مدل کنترل موجودی با در نظر گرفتن بازسازی و چرخه عمر محصول
|کد مقاله||سال انتشار||مقاله انگلیسی||ترجمه فارسی||تعداد کلمات|
|5415||2011||8 صفحه PDF||سفارش دهید||5710 کلمه|
Publisher : Elsevier - Science Direct (الزویر - ساینس دایرکت)
Journal : International Journal of Production Economics, Volume 133, Issue 2, October 2011, Pages 645–652
This paper investigates inventory control policies in a manufacturing/remanufacturing system during the product life cycle, which consists of four phases: introduction, growth, maturity, and decline. Both demand rate and return rate of products are random variables with normal distribution; the mean of the distribution varies according to the time in the product life cycle. Closed-form formulas of optimal production lot size, reorder point, and safety stock in each phase of the product life cycle are derived. A numerical example is presented with sensitivity analysis. The result shows that different inventory control policies should be adopted in different phases of the product life cycle. It is also found that the optimal production lot size and reorder point are not sensitive to the phase length and the demand changing rate.
For the past few decades, electronic companies have faced two major pressures: short product life cycle and environmental sustainability. First, technology advances have shortened the life cycles for many products. Product demand may increase rapidly at first and then decrease a few months later due to the emergence of new products. Inventory management under a short product life cycle is not easy. Many problems such as large safety stock, high obsolescence costs, and high forecasting errors will arise. It is necessary to consider the constantly varying demand and its uncertainty when making inventory control policy. In addition, due to the short product life cycle and the emergence of new products, an outdated product may be returned even if it is still in good condition. For example, a customer may buy a new mobile phone to replace his/her old mobile phone just because he/she likes the new one, although the old mobile phone is still in good condition. Second, due to environmental and ecological responsibility, enterprises are trying to reuse, remanufacture, and recycle the used products in order to reduce the negative impact on environment. Companies in many countries are required to conform to the Waste of Electric and Electronic Equipment (WEEE) directives (Rahimifard and Clegg, 2007). Environmental sustainability and green supply chain management have received increasing attention since the 1990s (Seuring and Müller, 2008). Several international journals have published special issues about sustainable/green supply chain management in recent years (Piplani et al., 2007, Rahimifard and Clegg, 2007, Jayaram et al., 2007 and Seuring et al., 2008; see also Srivastava, 2007 and Seuring and Müller, 2008). The pressures of a short product life cycle and environmental sustainability make remanufacturing a reasonable choice. Remanufacturing is an industrial process, whereby used/broken products are restored to useful life. Remanufacturing is also an important part of sustainable supply chain and reverse logistics. The motives for product remanufacturing include legislation, increased profitability, ethical responsibility, secured spare part supply, and brand protection. Reasons for returning used products include end-of-life returns, end-of-use returns, commercial returns, and reusable components (Östlin et al., 2008). After remanufacturing, the returned products, along with the new products, comprise the serviceable inventory and satisfy customer demand. Inventory control in such remanufacturing systems becomes complicated. In many cases, used products are assumed to be collected and remanufactured to a good-as-new state, such as car batteries, printer cartridges, one-time use cameras, and some electronic components. Customers cannot distinguish ‘new’ (i.e. manufactured) products from repaired products (i.e. remanufactured), or they consider these two products as interchangeable. For example, about 90% of Kodak one-time use cameras (OTUCs) are produced from recycled camera bodies, and about 90% (by weight) of a used Kodak (2005) OTUC body is directly reused in the manufacture of new cameras (Mukhopadhyay and Ma, 2009). The purpose of this paper is to investigate the effects of the product life cycle on inventory control in a manufacturing/remanufacturing system and to determine the optimal production lot size, reorder point, and safety stock during each phase of the product life cycle. The product life cycle is divided into following phases: introduction (phase 1), growth (phase 2), maturity (phase 3), and decline (phases 4 and 5). Both demand rate and return rate of products are random variables with normal distribution; the mean of the distribution varies according to the time in the product life cycle. Before introducing our model, we present a brief literature review. van der Laan et al., 1996a and van der Laan et al., 1996b consider several inventory control strategies with remanufacturing and disposal. Product demands and returns are assumed to be independent Poisson processes; push and pull strategies are considered in the inventory model (van der Laan and Salomon, 1997, van der Laan et al., 1999a and van der Laan and Teunter, 2006) to coordinate production, remanufacturing, and disposal operations. Lead time effects are further investigated in a similar remanufacturing system to improve system performance (van der Laan et al., 1999b, Kiesmüller, 2003a and Kiesmüller, 2003b). Recently, Mukhopadhyay and Ma (2009) review joint procurement and production decisions in remanufacturing under quality and demand uncertainty. Three different cases are presented, and the optimal procurement and the production quantity for the firm are determined. All the above articles have an assumption that the demand rate and return rate are independent. In contrast, Kiesmüller and van der Laan (2001) develop an inventory model in which the random returns depend explicitly on the demand stream. They assume a constant probability that an item is returned. Dobos (2003) considers inventory strategies for a reverse logistics system in which demand is a known continuous function in a given planning horizon and the return rate of used items is also a given function of time; there is a constant delay between these two functions. To take stochastic demand rate and return rate into consideration, most relevant articles assume that demand rate and return rate follow specific distributions with fixed parameters, which are consistent through the product life cycle. However, Östlin et al. (2009) have developed strategies to balance supply and demand for remanufactured products during the product life cycle, but they do not present a clear inventory control policy. As previously mentioned, the product life cycle is shorter than before, especially in the electronics industry. Product demand may increase rapidly at first and then decrease a few months later. In addition, the product may be returned even if it is still in good condition. Therefore, the product life cycle influences not only long-term strategies but also operational activities. If the product life cycle is not considered in inventory control, then product shortage or overstocking is more likely to occur. Reiner et al. (2009) point out that when the life cycle structure is not considered in the demand model, forecasting errors may become uncomfortably high, leading to large safety inventories and a substantial risk of high obsolescence costs. To our knowledge, very few articles consider product life cycle, inventory control, and remanufacturing simultaneously. Ahiska and King (2010) use a discrete-time Markov decision process to find the optimal inventory policy (i.e. the manufacturing and the remanufacturing strategy that have the smallest cost) in each life cycle stage. Unlike in our paper, the same inventory policy is adopted within a stage, because the mean demand and the mean return are both assumed to be constant within each stage. Also, the length of a stage is considered to be long enough so that the problem can be treated as a set of infinite-horizon problems. Chung and Wee (2011) also develop an integrated production inventory model with short life cycles to consider green product design and remanufacturing with re-usage concept. An optimal replenishment policy is derived. The result of the analysis shows that the re-manufacturability and the component life cycle of product design are interrelated. They have shown that new technology evolution, remanufacturing ratios, and system's holding costs are critical factors affecting decision making in a green supply chain inventory control system. The rest of this paper is organized as follows. Section 2 presents the assumptions and notations. Section 3 explains the mathematical modeling. Section 4 provides numerical examples and sensitivity analysis. The paper concludes in Section 5.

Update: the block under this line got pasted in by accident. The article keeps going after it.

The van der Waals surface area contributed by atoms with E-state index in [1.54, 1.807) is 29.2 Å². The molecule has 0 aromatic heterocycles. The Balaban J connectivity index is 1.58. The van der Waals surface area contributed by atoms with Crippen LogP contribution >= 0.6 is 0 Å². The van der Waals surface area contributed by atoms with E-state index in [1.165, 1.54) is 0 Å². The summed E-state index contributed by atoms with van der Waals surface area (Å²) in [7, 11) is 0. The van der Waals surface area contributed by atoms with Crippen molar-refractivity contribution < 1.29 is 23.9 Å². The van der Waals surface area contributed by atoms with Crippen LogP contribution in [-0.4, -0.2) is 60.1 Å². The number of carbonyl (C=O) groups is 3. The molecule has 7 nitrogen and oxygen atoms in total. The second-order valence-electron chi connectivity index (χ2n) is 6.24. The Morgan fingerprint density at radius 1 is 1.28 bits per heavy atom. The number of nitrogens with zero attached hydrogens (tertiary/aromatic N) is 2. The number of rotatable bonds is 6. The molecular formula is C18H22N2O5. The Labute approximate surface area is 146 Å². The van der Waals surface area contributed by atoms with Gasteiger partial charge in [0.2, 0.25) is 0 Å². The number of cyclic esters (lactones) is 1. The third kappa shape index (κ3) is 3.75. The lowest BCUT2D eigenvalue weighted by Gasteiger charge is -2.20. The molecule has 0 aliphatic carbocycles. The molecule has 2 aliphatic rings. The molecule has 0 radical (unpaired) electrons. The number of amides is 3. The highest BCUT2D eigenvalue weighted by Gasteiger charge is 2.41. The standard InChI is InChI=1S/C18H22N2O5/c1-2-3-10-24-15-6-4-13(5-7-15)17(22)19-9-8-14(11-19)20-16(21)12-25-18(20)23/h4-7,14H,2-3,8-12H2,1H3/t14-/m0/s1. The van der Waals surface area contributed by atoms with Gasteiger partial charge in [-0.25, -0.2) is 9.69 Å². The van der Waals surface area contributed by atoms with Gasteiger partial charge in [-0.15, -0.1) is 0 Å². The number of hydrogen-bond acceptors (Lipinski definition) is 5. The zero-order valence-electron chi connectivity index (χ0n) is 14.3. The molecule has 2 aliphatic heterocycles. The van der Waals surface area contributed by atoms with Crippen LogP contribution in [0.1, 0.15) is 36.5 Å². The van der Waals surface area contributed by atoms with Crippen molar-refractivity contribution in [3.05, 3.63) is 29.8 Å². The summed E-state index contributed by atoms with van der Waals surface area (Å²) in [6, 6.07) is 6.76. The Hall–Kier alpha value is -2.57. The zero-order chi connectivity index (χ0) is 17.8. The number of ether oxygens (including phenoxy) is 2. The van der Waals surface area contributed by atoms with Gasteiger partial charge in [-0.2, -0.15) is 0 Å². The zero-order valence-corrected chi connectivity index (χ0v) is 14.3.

نتیجه گیری انگلیسی
This paper analyzes the relationship between the demand rate and the return rate in a manufacturing/remanufacturing system during each phase of the product life cycle. The major contribution of the paper is that the closed-form formulas of optimal production lot size, reorder point, and safety stock in each phase of the product life cycle are successfully derived. The numerical example shows the practicability of our model and indicates that different inventory control policies should be adopted in different phases of the product life cycle. In phase 1, the EOQ model with safety stock is enough. The production lot size should increase with production activities in phase 2 and decrease in phases 3 and 4. There is no need to manufacture new products in phase 5, during which some returned products are discarded to reduce unnecessary remanufacturing and holding costs. Phase 5 only requires maintaining inventory at a decreasing level to ensure the necessary fill rate. In addition, the results of sensitivity analysis show that the inventory control policy is not sensitive to the phase length and the demand changing rate. When applying the proposed inventory control policy to a real case, it is particularly suitable for the products with very short life cycle, such as in the mobile phone industry. The demand for these products changes quickly, but traditional inventory models typically assume that demand is stationary. Therefore, traditional inventory models cannot consider the change in demand even in a certain stage of the product life cycle. Our model, however, can provide a detailed inventory control policy within a stage, which may have a dramatically changing demand. Several assumptions in this paper can be relaxed for future research. Customers may consider remanufactured and manufactured products as two different ones. Other distribution can be adopted for demand and return rate. Nonlinear mean demand and return rate functions also deserve investigation.